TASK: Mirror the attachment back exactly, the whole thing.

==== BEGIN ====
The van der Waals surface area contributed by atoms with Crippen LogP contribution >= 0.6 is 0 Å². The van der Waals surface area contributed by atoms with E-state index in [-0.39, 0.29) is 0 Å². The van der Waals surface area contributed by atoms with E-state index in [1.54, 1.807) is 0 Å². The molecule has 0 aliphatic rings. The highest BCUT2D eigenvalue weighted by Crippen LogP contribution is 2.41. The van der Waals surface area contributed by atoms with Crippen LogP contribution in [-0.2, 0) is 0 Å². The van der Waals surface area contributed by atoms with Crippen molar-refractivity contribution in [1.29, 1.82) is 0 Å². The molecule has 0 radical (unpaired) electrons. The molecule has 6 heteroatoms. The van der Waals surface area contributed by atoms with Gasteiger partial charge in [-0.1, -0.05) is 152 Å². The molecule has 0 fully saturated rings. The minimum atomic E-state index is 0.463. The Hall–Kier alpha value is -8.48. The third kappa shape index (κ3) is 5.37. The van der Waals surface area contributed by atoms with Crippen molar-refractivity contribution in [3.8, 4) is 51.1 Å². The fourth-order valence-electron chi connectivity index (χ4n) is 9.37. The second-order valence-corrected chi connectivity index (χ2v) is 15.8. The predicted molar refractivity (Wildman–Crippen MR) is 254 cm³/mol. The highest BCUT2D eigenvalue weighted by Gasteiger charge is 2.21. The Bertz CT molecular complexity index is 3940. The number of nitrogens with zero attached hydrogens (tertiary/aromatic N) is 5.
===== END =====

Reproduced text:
The van der Waals surface area contributed by atoms with Crippen LogP contribution >= 0.6 is 0 Å². The van der Waals surface area contributed by atoms with E-state index in [-0.39, 0.29) is 0 Å². The van der Waals surface area contributed by atoms with E-state index in [1.54, 1.807) is 0 Å². The molecule has 0 aliphatic rings. The highest BCUT2D eigenvalue weighted by Crippen LogP contribution is 2.41. The van der Waals surface area contributed by atoms with Crippen LogP contribution in [-0.2, 0) is 0 Å². The van der Waals surface area contributed by atoms with Crippen molar-refractivity contribution in [1.29, 1.82) is 0 Å². The molecule has 0 radical (unpaired) electrons. The molecule has 6 heteroatoms. The van der Waals surface area contributed by atoms with Gasteiger partial charge in [-0.1, -0.05) is 152 Å². The molecule has 0 fully saturated rings. The minimum atomic E-state index is 0.463. The Hall–Kier alpha value is -8.48. The third kappa shape index (κ3) is 5.37. The van der Waals surface area contributed by atoms with Crippen molar-refractivity contribution in [3.8, 4) is 51.1 Å². The fourth-order valence-electron chi connectivity index (χ4n) is 9.37. The second-order valence-corrected chi connectivity index (χ2v) is 15.8. The predicted molar refractivity (Wildman–Crippen MR) is 254 cm³/mol. The highest BCUT2D eigenvalue weighted by Gasteiger charge is 2.21. The Bertz CT molecular complexity index is 3940. The number of nitrogens with zero attached hydrogens (tertiary/aromatic N) is 5.